OneWorld Challenge has agreed to allow Sean Reeves to testify at the special hearing of the America's Cup Arbitration Panel being convened in Auckland this weekend, despite a restraining order from the US courts.
Syndicate spokesman Bob Ratliffe confirmed today that an undertaking had been given that Reeves could participate at the Panel hearings without fear of being pursued in the courts by OneWorld Challenge.
OneWorld made the undertaking to lawyers acting for Prada and Team Dennis Conner, which have jointly initiated the action before the Arbitration Panel.
"In fact, we want Reeves to testify at the hearing," Ratliffe said today. "We want to give him the freedom for those two days to answer questions and give testimony, but obviously that has to be within the proper scope of the enquiry."
According to a New Zealand Press Association report, Reeves today said he would give evidence at the hearing if required, but had so far not been asked. He told the news agency he was relieved to see OneWorld had signed an undertaking, saying they would not take any action against him if he appeared before the Panel.
Reeves, a former Team New Zealand rules adviser, was instrumental in recruiting personnel and helping set up OneWorld Challenge after the 2000 America's Cup.
As part of their on-going legal battles, OneWorld has had a permanent injunction issued in the US courts preventing Reeves from breaching confidentiality agreements that were entered into when he worked for the syndicate.
The special hearing of the Arbitration Panel arises out of a joint application by Prada and Team Dennis Conner alleging contraventions of the America's Cup protocol. The allegations rely heavily on affidavits prepared by Reeves.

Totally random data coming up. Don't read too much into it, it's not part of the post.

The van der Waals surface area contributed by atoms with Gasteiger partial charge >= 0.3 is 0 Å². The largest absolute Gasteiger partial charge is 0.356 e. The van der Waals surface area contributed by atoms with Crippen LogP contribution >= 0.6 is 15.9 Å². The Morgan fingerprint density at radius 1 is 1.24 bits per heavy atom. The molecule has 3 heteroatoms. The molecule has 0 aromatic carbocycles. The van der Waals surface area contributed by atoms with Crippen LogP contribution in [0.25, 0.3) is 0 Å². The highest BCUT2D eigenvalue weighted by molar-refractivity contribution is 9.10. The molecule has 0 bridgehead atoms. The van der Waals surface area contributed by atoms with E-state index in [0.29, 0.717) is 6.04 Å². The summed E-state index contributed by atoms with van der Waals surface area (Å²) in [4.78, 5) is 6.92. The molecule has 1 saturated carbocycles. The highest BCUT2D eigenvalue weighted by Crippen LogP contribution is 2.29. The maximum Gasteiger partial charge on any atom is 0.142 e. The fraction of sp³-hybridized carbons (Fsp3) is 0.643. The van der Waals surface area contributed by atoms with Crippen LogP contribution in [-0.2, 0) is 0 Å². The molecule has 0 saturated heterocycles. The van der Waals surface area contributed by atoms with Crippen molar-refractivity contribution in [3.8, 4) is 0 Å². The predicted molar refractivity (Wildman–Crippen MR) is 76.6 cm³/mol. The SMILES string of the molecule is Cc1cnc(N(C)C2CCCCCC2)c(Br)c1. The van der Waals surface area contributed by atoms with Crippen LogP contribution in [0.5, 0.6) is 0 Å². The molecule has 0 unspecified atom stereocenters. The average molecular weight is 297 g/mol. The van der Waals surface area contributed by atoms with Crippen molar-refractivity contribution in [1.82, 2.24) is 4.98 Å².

Prada and Team Dennis Conner are seeking a ruling from the Panel that OneWorld Challenge is not eligible to be the Challenger for the America's Cup match in February, should the team win the Louis Vuitton Cup.
The specific charges are distilled into five points, four of which claim OneWorld had and used design information from Team New Zealand and one of which relates to information from Prada Challenge.
OneWorld Challenge rejects all the allegations and says the Louis Vuitton Cup and America's Cup competitions should be returned to the sailors on the water. OneWorld has filed counter affidavits from 14 members of the team. Among those who have prepared affidavits are OneWorld's founder, telecommunications billionaire Craig McCaw.
Designers Laurie Davidson, who worked for Team New Zealand in 1995 and 2000, Bruce Nelson, formerly with AmericaOne and Phil Kaiko, formerly with America True, have also made affidavits, as have skipper Peter Gilmour, syndicate head Gary Wright and former Team New Zealand sailor Jeremy Scantlebury.
The hearing has been set down for Saturday and Sunday. Racing in the Louis Vuitton is set to resume on Monday with OneWorld set to meet Prada and Alinghi set to meet Oracle BMW Racing in the semi-finals.